Biologists such as Johann Blumenbach extended this superiority-inferiority construct to include moral character and physical beauty, with whites (Caucasians) always topping the chart and blacks (Ethiopians) at the bottom. To Blumenbach, the skulls he had examined proved that those of Caucasians were “the most handsome and becoming” because they best conformed to “opinions of symmetry.” On the other hand, those of “the Ethiopian variety” had narrow heads “compressed at the side and knotty” (On the Original Varieties of Human Races, 1795).
As late as the 1820s, newly promoted Parliamentary abolitionist leader Thomas Buxton succinctly summarised this imperialist belief in African servility and inferiority: “The black factor made the man a slave” (Claudius Fergus, Revolutionary Emancipation, 2013).
The 18th Century saw the formal beginnings of European anthropology. Although grounded in racism, the official taxon (classification) of the African “race” varied from Homo Africanus (African Type) to Homo Aethiopicus (Ethiopian Type).
In this era, Africans proactively asserted their ethnic identity as “African” and “Ethiopian.” Maps of Africa complemented their effort in varying ways, such as presenting “Ethiopia” as a vast unspecific area south of the Sahara, extending well into the southern half of the continent; some maps named the Atlantic, Oceanus Aethiopicus (Ethiopian Ocean); others identified the Gulf of Guinea as the Ethiopian Sea and the archipelagic islands together with Madagascar in south-eastern Africa as the Ethiopian Archipelago.
From circa 1729, however, cartographers consistently promoted the notion of “Negroland” as an actual part of the continent, roughly consistent with the Arabic geographers’ location of Bilad as-sudan, later known as the Western Sudan, most of which was occupied by the Empires of Mali and its successor, Songhai. “Negroland” only became a reality in the European mind because of the Moroccan invasion at the end of the 16th Century, which destroyed and balkanised the empire into uncompetitive polities.
The obliteration of the Songhai Empire from African cartography catalysed the systematic “negroisation” of Africans “at home and abroad” by students of European anthropology during the 19th Century. The process was ironically facilitated by the most influential African intellectuals and civic leaders, such as Booker T. Washington, Edward Wilmot Blyden and W.E.B. Du Bois, each insisting on capitalising the “N” in negro to endow it with dignity. It was not that these minds were insensitive to the symbolisms in the word. St Clair Drake explains: “Du Bois winced at the appellation ‘black.’ It excited shame. For others, “Negro’ was a pejorative term akin to ‘nigger.’ For still others the word COLORED was too colorless” (Black Folk Here and There).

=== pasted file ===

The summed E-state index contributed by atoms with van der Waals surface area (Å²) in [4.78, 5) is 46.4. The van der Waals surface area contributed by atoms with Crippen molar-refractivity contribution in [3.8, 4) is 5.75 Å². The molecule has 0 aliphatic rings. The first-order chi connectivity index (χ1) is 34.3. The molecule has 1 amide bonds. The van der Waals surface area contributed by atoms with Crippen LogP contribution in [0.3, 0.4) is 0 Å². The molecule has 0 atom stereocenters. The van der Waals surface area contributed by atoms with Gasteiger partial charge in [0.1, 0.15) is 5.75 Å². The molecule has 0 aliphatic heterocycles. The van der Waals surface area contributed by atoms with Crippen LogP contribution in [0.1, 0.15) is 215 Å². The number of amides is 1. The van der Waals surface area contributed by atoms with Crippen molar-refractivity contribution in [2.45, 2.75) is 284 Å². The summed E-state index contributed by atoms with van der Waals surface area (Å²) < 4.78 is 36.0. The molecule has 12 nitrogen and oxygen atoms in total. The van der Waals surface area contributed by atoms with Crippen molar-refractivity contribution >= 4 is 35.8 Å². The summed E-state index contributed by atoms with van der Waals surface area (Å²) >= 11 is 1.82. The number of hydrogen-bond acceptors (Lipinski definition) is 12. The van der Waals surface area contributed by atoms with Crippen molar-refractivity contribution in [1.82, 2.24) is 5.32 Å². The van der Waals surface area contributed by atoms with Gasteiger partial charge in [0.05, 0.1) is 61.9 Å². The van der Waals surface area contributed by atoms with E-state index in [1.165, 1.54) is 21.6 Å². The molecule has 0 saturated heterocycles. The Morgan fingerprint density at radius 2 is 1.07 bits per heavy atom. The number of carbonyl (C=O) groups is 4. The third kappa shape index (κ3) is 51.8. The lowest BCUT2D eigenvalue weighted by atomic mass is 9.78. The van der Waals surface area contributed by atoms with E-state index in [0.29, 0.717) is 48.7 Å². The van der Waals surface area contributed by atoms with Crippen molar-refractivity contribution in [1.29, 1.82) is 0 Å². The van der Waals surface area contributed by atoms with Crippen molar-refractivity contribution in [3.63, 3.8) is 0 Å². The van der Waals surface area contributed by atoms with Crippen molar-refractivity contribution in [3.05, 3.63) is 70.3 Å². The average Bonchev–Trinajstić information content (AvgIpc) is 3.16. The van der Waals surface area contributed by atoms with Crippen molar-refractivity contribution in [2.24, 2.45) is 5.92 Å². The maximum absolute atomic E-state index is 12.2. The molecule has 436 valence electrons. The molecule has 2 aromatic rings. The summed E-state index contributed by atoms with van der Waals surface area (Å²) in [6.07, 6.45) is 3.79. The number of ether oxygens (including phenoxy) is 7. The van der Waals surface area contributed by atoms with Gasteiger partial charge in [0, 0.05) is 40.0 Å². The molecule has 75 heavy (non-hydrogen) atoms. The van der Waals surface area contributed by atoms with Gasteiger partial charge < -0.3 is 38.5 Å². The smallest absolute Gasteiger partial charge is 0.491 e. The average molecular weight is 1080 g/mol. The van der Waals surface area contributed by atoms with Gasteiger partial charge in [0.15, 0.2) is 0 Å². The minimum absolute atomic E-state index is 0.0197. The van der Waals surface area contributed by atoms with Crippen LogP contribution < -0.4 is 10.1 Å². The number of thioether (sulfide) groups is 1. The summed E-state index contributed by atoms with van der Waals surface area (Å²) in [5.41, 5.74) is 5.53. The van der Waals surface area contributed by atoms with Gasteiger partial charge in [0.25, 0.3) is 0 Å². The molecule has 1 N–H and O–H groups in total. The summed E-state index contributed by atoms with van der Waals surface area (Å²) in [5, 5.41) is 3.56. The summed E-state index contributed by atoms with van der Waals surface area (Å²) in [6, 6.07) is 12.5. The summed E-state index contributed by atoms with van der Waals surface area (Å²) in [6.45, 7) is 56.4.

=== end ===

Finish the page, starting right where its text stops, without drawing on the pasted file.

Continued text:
Fanon believed that the first objective of African liberation was self-consciousness. But, the process was a Catch-22 situation, as he explains in dialectic terms: “The first impulse at the arrival of awareness is self-loathing: as I began to recognise that the Negro is the symbol of sin, I catch myself hating the Negro.”
Indeed, the synthesis is difficult. Boukman Dutty (first leader of the Haitian Revolution) attempted to reach it by purging the country of slavery. Fanon proposed violent decolonisation: a process of “man recreating himself” (Jean-Paul Sartre in Frantz Fanon, The Wretched of the Earth). Long before Fanon, Caribbean-born Pan-African pioneer Wilmot Blyden had proposed an African renaissance, which would produce the “African personality.”
As articulated by Kwame Nkrumah, the African personality was “a re-awakening consciousness among Africans and people of African descent of the bonds which unite us—our historic past, our culture, our common experience and our aspirations” (June Milne, Kwame Nkrumah a Biography, 2000). The Black Power Revolution of 1970 demonstrated that the neurosis diagnosed by Fanon was surmountable.
It is still left to prove that it is sustainable.